McTernan on politics

It’s the decline of deference, stupid. That was a predominant theme
in the media coverage of the Home Office white paper Respect and
Responsibility. If only young people were more polite, didn’t barge
ahead of us in bus queues and stopped listening to that weird music
and wearing those strange clothes. I exaggerate, but only slightly.

There was however, in a lot of discussion, a nostalgic hankering
for a Dixon of Dock Green golden age when children played freely on
the streets and a clip on the ear put a young tearaway back on the
straight and narrow. It is all very odd. The official crime figures
quoted by the Home Office in the White Paper show that crime is
falling. This in itself is not surprising given that unemployment
has been falling and we know that a job is the best anti-crime
policy. Yet the British Crime Survey shows the fear of crime has
not declined to anything like the same extent.

Home secretary David Blunkett’s response is not to confront
perceptions with reality but to propose that what is needed is more
action. And he has produced an odd cocktail of proposals – one part
evidence-based policy, one part saloon bar analysis and one part
eye-catching but ineffective strategies.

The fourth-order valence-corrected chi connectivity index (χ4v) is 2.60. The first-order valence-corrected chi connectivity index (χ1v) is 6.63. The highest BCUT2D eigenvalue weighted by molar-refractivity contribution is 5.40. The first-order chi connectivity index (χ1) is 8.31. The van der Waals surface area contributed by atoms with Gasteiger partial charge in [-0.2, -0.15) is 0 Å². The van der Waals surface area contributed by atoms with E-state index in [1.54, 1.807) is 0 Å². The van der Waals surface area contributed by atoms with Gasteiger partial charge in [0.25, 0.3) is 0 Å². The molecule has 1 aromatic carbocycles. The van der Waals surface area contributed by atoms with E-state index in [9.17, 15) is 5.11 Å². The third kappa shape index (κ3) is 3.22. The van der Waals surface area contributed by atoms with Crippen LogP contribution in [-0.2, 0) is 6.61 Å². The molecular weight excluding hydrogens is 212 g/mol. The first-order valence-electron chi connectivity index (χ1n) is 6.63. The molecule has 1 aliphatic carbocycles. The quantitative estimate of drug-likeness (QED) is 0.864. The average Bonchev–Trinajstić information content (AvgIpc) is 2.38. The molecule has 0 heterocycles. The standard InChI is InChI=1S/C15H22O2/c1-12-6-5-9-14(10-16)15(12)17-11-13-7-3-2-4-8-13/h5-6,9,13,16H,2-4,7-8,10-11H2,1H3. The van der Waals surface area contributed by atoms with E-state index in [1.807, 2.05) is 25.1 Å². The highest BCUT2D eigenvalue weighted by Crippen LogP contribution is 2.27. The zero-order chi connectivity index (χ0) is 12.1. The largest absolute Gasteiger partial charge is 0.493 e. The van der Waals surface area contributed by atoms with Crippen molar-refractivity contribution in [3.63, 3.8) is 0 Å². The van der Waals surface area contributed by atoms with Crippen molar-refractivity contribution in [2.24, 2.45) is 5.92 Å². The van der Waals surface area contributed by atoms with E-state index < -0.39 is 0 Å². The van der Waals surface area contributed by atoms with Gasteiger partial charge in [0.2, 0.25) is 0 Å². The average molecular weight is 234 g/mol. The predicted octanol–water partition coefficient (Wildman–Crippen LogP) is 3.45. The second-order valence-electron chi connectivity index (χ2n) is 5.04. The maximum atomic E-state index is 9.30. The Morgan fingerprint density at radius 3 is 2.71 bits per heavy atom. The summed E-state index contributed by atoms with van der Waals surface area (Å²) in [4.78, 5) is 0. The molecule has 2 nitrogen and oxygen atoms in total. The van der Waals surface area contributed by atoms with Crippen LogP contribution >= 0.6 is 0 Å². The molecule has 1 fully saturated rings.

There is a risk that parts of the white paper will stoke public
fears rather than assuage them. Any chief constable will tell you
that the press probably has a bigger impact on perceptions of
safety than any amount of copper-ing. Yet in a telling passage the
white paper practically dismisses this as an area demanding
government response: “Whilst the media coverage of disturbing
crimes can fuel the fear of crime, the real experience of
antisocial behaviour and disorder makes many even more afraid of
crime.” Blunkett recently spoke glowingly of Daily Mail editor,
Paul Dacre. But any detached analysis would surely identify the
Mail as a far greater contributor to public fear than any
disrespectful yobs.

This takes us to one of the greatest weaknesses of the government’s
strategies. There is little indication of an appetite to confront
the most deep-seated problems and the forces that produce them. No
minister will confront the tabloid press for fear of being
“monstered” as the former education secretary, Estelle Morris, was.

Equally, although alcohol fuels more crime, disorder and antisocial
behaviour than any other single factor, there are no real proposals
to challenge the might of Big Alcohol – the pubs, brewers and
distillers are just too powerful. Easier to fine the feckless
parent and demonise the young.

Surely in the long run the fundamentals will have to be addressed.
Perhaps it is time to get tough on the causes of crime.

John McTernan is a political analyst.

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